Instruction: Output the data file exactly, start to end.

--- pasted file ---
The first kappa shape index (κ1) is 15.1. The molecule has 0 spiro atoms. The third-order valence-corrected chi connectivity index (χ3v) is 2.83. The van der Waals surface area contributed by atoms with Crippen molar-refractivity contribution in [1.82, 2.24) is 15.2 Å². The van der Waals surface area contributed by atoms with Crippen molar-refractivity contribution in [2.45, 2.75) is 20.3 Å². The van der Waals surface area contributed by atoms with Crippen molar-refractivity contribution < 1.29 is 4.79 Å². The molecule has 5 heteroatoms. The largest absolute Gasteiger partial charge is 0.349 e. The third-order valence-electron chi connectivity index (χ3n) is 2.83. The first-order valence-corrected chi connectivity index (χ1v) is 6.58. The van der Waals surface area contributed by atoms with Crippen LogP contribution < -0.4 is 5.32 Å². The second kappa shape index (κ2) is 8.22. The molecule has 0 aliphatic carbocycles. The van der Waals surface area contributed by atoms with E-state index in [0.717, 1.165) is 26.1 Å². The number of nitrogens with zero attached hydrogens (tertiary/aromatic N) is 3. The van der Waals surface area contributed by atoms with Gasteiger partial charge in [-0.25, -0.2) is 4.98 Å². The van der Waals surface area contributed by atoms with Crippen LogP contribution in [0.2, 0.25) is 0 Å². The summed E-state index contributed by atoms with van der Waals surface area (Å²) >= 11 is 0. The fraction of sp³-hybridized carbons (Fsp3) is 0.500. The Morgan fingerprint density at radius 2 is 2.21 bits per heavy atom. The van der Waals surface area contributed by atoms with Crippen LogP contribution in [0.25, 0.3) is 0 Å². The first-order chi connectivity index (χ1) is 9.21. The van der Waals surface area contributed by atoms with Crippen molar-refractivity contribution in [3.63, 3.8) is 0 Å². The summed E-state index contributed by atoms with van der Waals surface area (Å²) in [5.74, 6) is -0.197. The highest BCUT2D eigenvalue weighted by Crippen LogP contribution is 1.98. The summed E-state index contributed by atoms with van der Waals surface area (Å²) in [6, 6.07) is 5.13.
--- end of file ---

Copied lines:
The first kappa shape index (κ1) is 15.1. The molecule has 0 spiro atoms. The third-order valence-corrected chi connectivity index (χ3v) is 2.83. The van der Waals surface area contributed by atoms with Crippen molar-refractivity contribution in [1.82, 2.24) is 15.2 Å². The van der Waals surface area contributed by atoms with Crippen molar-refractivity contribution in [2.45, 2.75) is 20.3 Å². The van der Waals surface area contributed by atoms with Crippen molar-refractivity contribution < 1.29 is 4.79 Å². The molecule has 5 heteroatoms. The largest absolute Gasteiger partial charge is 0.349 e. The third-order valence-electron chi connectivity index (χ3n) is 2.83. The first-order valence-corrected chi connectivity index (χ1v) is 6.58. The van der Waals surface area contributed by atoms with Crippen LogP contribution < -0.4 is 5.32 Å². The second kappa shape index (κ2) is 8.22. The molecule has 0 aliphatic carbocycles. The van der Waals surface area contributed by atoms with E-state index in [0.717, 1.165) is 26.1 Å². The number of nitrogens with zero attached hydrogens (tertiary/aromatic N) is 3. The van der Waals surface area contributed by atoms with Gasteiger partial charge in [-0.25, -0.2) is 4.98 Å². The van der Waals surface area contributed by atoms with Crippen LogP contribution in [0.2, 0.25) is 0 Å². The summed E-state index contributed by atoms with van der Waals surface area (Å²) >= 11 is 0. The fraction of sp³-hybridized carbons (Fsp3) is 0.500. The Morgan fingerprint density at radius 2 is 2.21 bits per heavy atom. The van der Waals surface area contributed by atoms with Crippen LogP contribution in [0.25, 0.3) is 0 Å². The first-order chi connectivity index (χ1) is 9.21. The van der Waals surface area contributed by atoms with Crippen molar-refractivity contribution in [3.63, 3.8) is 0 Å². The summed E-state index contributed by atoms with van der Waals surface area (Å²) in [5.74, 6) is -0.197. The highest BCUT2D eigenvalue weighted by Crippen LogP contribution is 1.98. The summed E-state index contributed by atoms with van der Waals surface area (Å²) in [6, 6.07) is 5.13.